Ipsos Reid

Ipsos Reid

August 18, 2008 12:44 ET

Stigma Associated With Mental Illness Is Prevalent

Majority Of Canadians Would Not Hire A Lawyer, Childcare Worker, Financial Advisor or Family Doctor with a Mental Illness

Attention: Health/Medical Editor, News Editor TORONTO/ON--(Marketwire - Aug. 18, 2008) - It appears that personal experience with mental illness is a reality for many Canadians. Fifteen percent report that they have been diagnosed by a doctor as being clinically depressed, while significant numbers report experience with other issues associated with mental illness, such as stress (36%) and feelings of helplessness or worthlessness (23%).

Three in five (59%) Canadians expect the number of people with mental illnesses to increase over the next 10 years. Furthermore, three in ten (30%) Canadians feel that mental illness is hurting Canada's economy.

In addition, a majority of Canadians (60%) agree that the mechanisms for the diagnosis and treatment of mental illness are under-funded, while a greater majority (72%) agree that funding for mental health issues ought to be on par with funding for physical health issues, like cancer and diabetes.

Stigma Associated with Mental Illness…

It appears that there may still be a significant amount of stigma attached to the subject of mental illness. Just half of Canadians would tell friends or co-workers if they had a family member suffering from a mental illness (50%), compared to those who would discuss diagnoses of cancer (72%) or diabetes (68%) in the family.

Moreover, the majority of Canadians say they would be unlikely to hire a person with a mental illness as a lawyer (58%), child care worker (58%), financial advisor (58%) or family doctor (61%). As well, the majority of Canadians (55%) say they would be unlikely to enter into a spousal relationship with someone who has a mental illness.

That said, three in five (58%) Canadians say they would socialize with a friend who has a mental illness. This compares favourably with the proportion who says they would socialize with a friend who has an alcohol (32%) or drug addiction (26%), suggesting that the stigma of addiction is currently significantly greater than the stigma associated with mental illness.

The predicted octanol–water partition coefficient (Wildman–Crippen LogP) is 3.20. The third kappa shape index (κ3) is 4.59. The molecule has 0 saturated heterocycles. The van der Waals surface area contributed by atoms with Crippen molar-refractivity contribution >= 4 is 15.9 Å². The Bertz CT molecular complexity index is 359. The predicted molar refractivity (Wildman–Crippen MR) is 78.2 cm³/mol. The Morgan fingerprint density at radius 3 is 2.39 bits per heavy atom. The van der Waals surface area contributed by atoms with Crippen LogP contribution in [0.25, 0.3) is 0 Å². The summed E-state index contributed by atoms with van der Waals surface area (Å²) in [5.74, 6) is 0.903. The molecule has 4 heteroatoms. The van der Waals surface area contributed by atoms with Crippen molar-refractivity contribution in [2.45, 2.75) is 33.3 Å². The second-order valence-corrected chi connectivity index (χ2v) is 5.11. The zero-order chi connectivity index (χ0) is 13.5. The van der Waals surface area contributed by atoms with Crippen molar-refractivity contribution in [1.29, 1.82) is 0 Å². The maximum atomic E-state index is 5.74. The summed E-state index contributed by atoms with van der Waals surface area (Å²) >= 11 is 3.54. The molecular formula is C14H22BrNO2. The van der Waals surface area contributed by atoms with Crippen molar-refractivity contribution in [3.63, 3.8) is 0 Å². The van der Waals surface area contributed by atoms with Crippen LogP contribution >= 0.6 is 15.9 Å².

While half of Canadians (50%) disagree that they would feel fearful being around someone with a serious mental illness, nearly three in ten (27%) Canadians still say they would be fearful. As well, nearly half of Canadians (46%) think people use the term mental illness as an excuse for bad behaviour.

Grading Health Care in Canada…

It appears that the majority of Canadians say the health care services they receive are making the grade. According to a new poll conducted by Ipsos Reid on behalf of the CMA, two in three Canadians (66%) grade the overall quality of the health care services they receive in the 'A' (23%) or 'B' (43%) range. This represents an improvement of four points since 2007 (62%) and a return to the level measured in 2006 (67%).

Seven in ten (68%) Canadians grade their latest experience with the health care system in their community as either an 'A' (32%) or a 'B' (36%), no different from the levels in 2007 (69%). As well, a majority of Canadians (58%) grade the choice of health services in their community as either an 'A' (21%) or 'B' (37%).

In addition, nearly three in four (73%) grade cooperation among health professionals in their community, including doctors, pharmacists and nurses, as either an 'A' (28%) or a 'B' (45%). This represents a four-point improvement over 2007 (69%). A majority (54%) of Canadians give health care providers and their associations either an 'A' (14%) or 'B' (40%) for their performance in dealing with health care in Canada.